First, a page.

In both men and women, lung cancer is the leading cause of death, worldwide. Just about everyone knows that smoking and tobacco are the biggest risk factor for lung cancer. However, there are other risk factors apart from smoking, according to experts like Pulmonologist in Lahore, that predispose to cancer. Read on to know how to reduce risk factors for lung cancer:
90 percent of lung cancers are attributed to smoking cigarettes and tobacco. Earlier in the start of the twentieth century, there was a low prevalence of lung cancer. This cancer peaked with the advent of cigarettes and as the habit of smoking picked up in both men and women. The problem is, smoking not only damages the health of the smoker, but also those smoking in second hand smoke.
The risk of lung cancer increases 25 times due to smoking in men and 25.7 times in women. Once you quit smoking, and no cancer has developed in the lungs, the tissue starts repairing itself, and the risk of cancer drops. According to research, the risk of cancer lowers by 30 to 50 percent in people who stop smoking.
If you have trouble quitting, talk to your healthcare provider about ways to make it easier. They will recommend nicotine agonists that will make the transition smooth. You will feel your overall health getting better as well once you stop smoking.
No second hand smoke
This is the smoke that you inhale from other people’s cigarettes and cigars. Even with secondhand smoke, a lot of harmful chemicals and carcinogens are reaching the bloodstream with their full potential to cause cancer. Data from the Centers of Disease Control and Prevention (CDC) shows that more than 7,300 deaths occur annually, in non-smokers from lung cancer. Therefore, if anyone smokes in your home, try working with them to quit and avoid exposure to this secondhand smoke.
Avoid exposure to hazardous substances
Certain industrial chemicals like asbestos, soot, silica, diesel exhaust, arsenic, nickel and cadmium are notorious for increasing the risk of cancer. Exposure to these chemicals, particularly at the workplace must be avoided. If you work in these industries, be sure to wear your protective gear before working.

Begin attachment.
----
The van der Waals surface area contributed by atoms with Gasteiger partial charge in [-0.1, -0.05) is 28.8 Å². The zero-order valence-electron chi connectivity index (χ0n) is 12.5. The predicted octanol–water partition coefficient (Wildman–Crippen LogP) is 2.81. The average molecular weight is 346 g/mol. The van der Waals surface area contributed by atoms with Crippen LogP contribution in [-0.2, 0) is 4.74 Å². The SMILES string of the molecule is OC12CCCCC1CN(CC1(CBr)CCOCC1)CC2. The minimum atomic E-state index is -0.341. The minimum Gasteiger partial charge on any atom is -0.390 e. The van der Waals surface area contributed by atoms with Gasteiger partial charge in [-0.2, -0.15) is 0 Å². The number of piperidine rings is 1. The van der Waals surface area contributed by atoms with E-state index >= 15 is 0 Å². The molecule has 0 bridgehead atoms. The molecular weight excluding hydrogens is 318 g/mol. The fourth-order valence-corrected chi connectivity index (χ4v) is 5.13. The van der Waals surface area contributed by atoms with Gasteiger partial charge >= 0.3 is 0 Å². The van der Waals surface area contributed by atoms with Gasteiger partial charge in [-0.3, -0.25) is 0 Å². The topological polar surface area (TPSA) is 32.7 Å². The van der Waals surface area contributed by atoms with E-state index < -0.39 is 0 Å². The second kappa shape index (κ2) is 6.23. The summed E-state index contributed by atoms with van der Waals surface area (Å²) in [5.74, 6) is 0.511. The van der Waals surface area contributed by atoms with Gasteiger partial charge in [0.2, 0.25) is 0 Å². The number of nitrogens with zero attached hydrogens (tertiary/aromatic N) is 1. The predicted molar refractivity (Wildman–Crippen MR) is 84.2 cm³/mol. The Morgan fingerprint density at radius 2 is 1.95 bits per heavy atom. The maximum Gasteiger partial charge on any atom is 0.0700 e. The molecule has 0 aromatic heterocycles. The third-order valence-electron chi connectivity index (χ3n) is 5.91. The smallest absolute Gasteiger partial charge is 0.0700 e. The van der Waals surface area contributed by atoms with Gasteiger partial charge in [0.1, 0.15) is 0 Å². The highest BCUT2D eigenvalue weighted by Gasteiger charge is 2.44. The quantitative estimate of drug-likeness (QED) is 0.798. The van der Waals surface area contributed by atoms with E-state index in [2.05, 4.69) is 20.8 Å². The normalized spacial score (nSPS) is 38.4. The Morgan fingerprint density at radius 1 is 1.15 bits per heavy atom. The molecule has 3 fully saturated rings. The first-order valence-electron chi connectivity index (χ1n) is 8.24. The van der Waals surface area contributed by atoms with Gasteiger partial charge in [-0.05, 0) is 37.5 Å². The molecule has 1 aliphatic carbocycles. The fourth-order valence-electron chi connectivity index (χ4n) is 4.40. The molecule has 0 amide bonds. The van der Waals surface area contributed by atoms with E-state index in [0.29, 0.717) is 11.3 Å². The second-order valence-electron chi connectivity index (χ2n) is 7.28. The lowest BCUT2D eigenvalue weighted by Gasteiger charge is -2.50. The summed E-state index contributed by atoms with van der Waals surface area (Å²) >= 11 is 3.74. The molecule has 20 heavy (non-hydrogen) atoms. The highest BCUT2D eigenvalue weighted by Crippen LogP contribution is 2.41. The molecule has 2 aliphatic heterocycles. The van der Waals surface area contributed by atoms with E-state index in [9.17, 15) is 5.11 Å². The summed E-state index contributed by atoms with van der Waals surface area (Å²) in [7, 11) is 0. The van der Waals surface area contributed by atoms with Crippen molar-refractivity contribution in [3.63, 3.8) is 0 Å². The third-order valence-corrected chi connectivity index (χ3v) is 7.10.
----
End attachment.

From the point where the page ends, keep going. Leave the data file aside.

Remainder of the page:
Know your family history
In comparison to people without any immediate family history of lung cancer, those with the positive family history are twice as likely to develop cancer. This is because of the similar genetic makeup and environmental factors that contribute to disease formation. To decrease your risk of cancer, be sure to avoid the risk factors of lung cancer and inform your healthcare provider. They may recommend annual screening tests for you.
Diet plays a crucial role in cancer prevention. A diet rich in antioxidants, lean protein, whole grains and fruits would play a protective role against lung cancer. Research suggests specific foods like cruciferous vegetables, green tea and turmeric help to prevent lung cancer.
On the other hand, eating junk food with high glycemic index increases the chances of lung cancer and lowers immunity.
The exact relationship between exercise and lowered lung cancer risk is not completely understood, but figures suggest a reduced risk of 20 to 30 percent with increased physical activity.
Think about screening
If your family history is very strong, or your exposure to risk factors of lung cancer is strong, talk to a specialist like Pulmonologist in Islamabad about screening. Screening is only recommended for people with high risk factors and includes investigations like chest x-rays and high-resolution CT scans of the lungs. Screening ensures early diagnosis of lung cancer so timely therapy can be initiated.